Andrew Feldmar"Nobody suffers, nobody is crazy, if they weren't hurt."
What can one learn from taking LSD multiple times?
LSD is one of those drugs where, depending on the dose, when you come back to an ordinary state of consciousness you may not remember much that happened. You may have a vague memory that fantastic things happened, but it's hard to bring back those discoveries into an ordinary state. In literature it's referred to as state specific memory. Sometimes with alcohol it happens—you get so drunk that the next day you don't know what you did until you get drunk again.
Or even just the feeling that occupied you.
Right. The drug I'm working with now, MDMA, is not like that. With MDMA, whatever you discover while it's lasting stays with you. You don't forget it, it's not state specific. The information transfers to your normal state of consciousness.
So MDMA is a lot more effective than LSD?
For therapeutic purposes, absolutely. There are more and more instances in the established medical community where it is discovered that the use of psychedelics speeds up therapy.
How does it make therapy shorter?
The essence of therapy is really that everybody's PTSD: all the varieties of diagnosis and labels are essentially varieties of post-traumatic stress disorder. Nobody suffers, nobody is crazy if they weren't hurt. So if you have been hurt, sooner or later you have to mourn and grieve of how you have been hurt. But in order to get there, you have to be out of survival mode. The way that happens is with your therapist: you establish some measure of safety, security, and trust. For some people that can take years. Because if you were ripped off, if you were hurt, if you were raped, if you were abused, if you don't trust people, why would you trust your therapist, behind whose face there is your abuser?
And psychedelics speed up this process of creating trust?
What I found with LSD is that suddenly all defensive habits would disappear. I could trust somebody who is trustworthy. I didn't have to be paranoid anymore, my heart opened up, I could suddenly feel safe enough to mourn and grieve what happened to me.
What about bad trips?
If you look at any of the literature that's worth reading, there's three elements to a trip: the drug, the mindset, and the setting itself. Bad trips happen because of the setting or the mindset—it's never the drug. Bad trips are interactions between the person who's tripping and an unprepared, insufficient setting that can't support the person.
What happened after you got your Masters?
I got a two-month fellowship at UBC in psycholinguistics. When I came out I fell in love with Vancouver. I heard on the radio that they were looking for volunteers at the brand new crisis center. I was one of the first ones to be trained to be on the phones with people who were suicidal and wanted to talk to somebody.
Did you enjoy that work?
I really enjoyed talking to people. The only frustrating thing was we weren't supposed to meet them face-to-face. I always wanted to meet them. That opened my mind up to the possibility that maybe I could be a therapist.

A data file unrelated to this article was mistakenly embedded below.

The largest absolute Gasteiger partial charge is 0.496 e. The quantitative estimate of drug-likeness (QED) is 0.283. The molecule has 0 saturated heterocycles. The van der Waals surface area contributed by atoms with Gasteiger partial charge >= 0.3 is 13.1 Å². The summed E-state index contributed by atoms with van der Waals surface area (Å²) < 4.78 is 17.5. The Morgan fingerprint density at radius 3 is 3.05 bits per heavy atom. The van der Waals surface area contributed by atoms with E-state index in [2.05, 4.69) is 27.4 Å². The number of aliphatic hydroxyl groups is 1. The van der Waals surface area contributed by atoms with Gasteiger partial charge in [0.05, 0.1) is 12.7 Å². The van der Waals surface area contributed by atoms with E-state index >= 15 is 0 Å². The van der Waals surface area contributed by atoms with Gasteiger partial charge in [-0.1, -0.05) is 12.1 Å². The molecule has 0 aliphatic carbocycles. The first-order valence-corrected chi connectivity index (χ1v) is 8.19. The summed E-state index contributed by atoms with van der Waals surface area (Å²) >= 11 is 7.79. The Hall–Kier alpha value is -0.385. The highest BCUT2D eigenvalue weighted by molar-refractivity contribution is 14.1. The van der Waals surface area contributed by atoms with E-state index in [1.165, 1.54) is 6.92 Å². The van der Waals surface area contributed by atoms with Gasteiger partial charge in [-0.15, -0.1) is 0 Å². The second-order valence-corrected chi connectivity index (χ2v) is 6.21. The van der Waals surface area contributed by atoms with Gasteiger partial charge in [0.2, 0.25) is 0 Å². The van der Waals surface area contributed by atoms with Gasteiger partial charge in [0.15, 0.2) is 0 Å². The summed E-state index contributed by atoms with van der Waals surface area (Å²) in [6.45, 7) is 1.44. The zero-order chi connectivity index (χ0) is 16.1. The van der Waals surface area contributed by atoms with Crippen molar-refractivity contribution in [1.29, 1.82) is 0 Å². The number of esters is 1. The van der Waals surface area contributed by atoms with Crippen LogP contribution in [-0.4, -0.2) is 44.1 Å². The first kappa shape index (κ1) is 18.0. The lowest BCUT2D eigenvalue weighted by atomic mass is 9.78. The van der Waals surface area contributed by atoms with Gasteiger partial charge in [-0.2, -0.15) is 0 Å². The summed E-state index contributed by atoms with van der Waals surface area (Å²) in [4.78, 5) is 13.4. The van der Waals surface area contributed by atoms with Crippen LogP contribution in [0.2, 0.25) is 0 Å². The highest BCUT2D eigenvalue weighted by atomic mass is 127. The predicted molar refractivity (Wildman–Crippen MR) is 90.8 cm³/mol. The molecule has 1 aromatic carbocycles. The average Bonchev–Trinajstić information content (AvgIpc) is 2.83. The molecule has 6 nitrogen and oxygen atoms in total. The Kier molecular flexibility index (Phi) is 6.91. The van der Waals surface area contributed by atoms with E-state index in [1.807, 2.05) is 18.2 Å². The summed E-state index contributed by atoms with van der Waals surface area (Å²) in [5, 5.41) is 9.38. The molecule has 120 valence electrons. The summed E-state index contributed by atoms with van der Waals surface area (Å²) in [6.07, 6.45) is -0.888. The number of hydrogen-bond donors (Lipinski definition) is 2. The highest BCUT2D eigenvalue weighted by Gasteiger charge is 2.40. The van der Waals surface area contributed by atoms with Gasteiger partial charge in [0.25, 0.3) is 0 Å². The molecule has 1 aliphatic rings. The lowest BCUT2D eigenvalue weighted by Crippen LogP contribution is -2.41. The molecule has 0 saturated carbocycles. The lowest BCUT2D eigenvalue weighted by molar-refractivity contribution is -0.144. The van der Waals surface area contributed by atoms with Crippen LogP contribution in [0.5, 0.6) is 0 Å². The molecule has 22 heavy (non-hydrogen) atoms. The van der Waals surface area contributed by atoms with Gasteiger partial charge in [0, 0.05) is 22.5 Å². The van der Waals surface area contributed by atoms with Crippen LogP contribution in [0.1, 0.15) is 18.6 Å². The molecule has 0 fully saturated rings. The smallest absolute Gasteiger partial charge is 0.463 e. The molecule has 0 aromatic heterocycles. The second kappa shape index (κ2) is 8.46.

How did you pursue that?
I ended up getting a job as a Clinical Psychologist at the Health Center without any training in clinical psychology. You couldn't do that now. The head of the team said he was actually glad I had no training, because he didn’t have retrain me—I could just learn from experience.
What kind of work were you doing?
Working with children. My supervisor believed that starting with children would teach you everything because they were guileless. So the father would see the psychiatrist, the mother would see the social worker, the children would see me. Then we would have case conferences.
What was it like working with kids?
Fantastic. They were so honest. If you give them a sand tray with lot of little toys they'll play out the family dynamics. They basically tell you everything without even being aware that they are telling you their world. They play out their anxieties, fears, difficult situations. Taking them seriously and listening to them was very instructive.
Were there ever instances where you were concerned?
There was a kid who was labeled autistic. When I made a home visit, I found that the parents were crazy, not the kid. The father put the bed up near the attic, and at night he nailed a wooden plank on the crib so the kid couldn't crawl out while they slept in the basement. And the kid was labeled sick.
Did you eventually begin working with adults?
Once I began working with couples and families I realized that I was projecting my own family onto them. I always made an alliance with the mother and fought with the father, which was my background. Despite my best intentions I got sucked in. I needed more training so I quit.
Is that how you ended up apprenticing with R.D. Laing?
Yes. There were two people who I thought I wanted to apprentice with—one was Erich From, a Marxist psychologist, and the other was R.D. Laing. Both of them appealed to me because neither made the mistake of saying your suffering is something wrong within you. Both of them said if you're suffering it's because somebody's treating you badly.